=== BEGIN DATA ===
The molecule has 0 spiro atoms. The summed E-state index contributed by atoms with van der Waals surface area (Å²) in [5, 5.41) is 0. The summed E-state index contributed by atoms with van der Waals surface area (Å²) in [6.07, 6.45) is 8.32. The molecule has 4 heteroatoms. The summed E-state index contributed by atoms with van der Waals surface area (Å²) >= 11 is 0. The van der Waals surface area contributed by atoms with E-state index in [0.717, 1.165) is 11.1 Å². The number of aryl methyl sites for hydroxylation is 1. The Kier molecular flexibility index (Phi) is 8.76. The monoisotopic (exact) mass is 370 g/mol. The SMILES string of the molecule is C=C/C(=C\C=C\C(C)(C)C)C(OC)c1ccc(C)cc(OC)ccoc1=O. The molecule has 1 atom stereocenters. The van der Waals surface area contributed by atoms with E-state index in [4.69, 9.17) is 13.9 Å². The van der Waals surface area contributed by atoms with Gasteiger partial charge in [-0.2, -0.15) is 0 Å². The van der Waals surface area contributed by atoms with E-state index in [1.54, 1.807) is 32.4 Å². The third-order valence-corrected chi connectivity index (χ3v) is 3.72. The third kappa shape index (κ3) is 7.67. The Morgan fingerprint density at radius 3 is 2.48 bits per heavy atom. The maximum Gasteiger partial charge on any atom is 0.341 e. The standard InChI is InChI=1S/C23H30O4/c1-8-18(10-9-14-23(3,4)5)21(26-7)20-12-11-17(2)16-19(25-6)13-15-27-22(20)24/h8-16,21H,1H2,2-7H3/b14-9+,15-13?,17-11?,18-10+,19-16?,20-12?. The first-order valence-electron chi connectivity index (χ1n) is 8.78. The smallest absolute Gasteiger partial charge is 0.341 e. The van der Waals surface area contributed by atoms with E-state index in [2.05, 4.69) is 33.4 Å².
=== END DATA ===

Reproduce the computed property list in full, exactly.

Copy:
The molecule has 0 spiro atoms. The summed E-state index contributed by atoms with van der Waals surface area (Å²) in [5, 5.41) is 0. The summed E-state index contributed by atoms with van der Waals surface area (Å²) in [6.07, 6.45) is 8.32. The molecule has 4 heteroatoms. The summed E-state index contributed by atoms with van der Waals surface area (Å²) >= 11 is 0. The van der Waals surface area contributed by atoms with E-state index in [0.717, 1.165) is 11.1 Å². The number of aryl methyl sites for hydroxylation is 1. The Kier molecular flexibility index (Phi) is 8.76. The monoisotopic (exact) mass is 370 g/mol. The SMILES string of the molecule is C=C/C(=C\C=C\C(C)(C)C)C(OC)c1ccc(C)cc(OC)ccoc1=O. The molecule has 1 atom stereocenters. The van der Waals surface area contributed by atoms with E-state index in [4.69, 9.17) is 13.9 Å². The van der Waals surface area contributed by atoms with Gasteiger partial charge in [-0.2, -0.15) is 0 Å². The van der Waals surface area contributed by atoms with E-state index in [1.54, 1.807) is 32.4 Å². The third-order valence-corrected chi connectivity index (χ3v) is 3.72. The third kappa shape index (κ3) is 7.67. The Morgan fingerprint density at radius 3 is 2.48 bits per heavy atom. The maximum Gasteiger partial charge on any atom is 0.341 e. The standard InChI is InChI=1S/C23H30O4/c1-8-18(10-9-14-23(3,4)5)21(26-7)20-12-11-17(2)16-19(25-6)13-15-27-22(20)24/h8-16,21H,1H2,2-7H3/b14-9+,15-13?,17-11?,18-10+,19-16?,20-12?. The first-order valence-electron chi connectivity index (χ1n) is 8.78. The smallest absolute Gasteiger partial charge is 0.341 e. The van der Waals surface area contributed by atoms with E-state index in [2.05, 4.69) is 33.4 Å².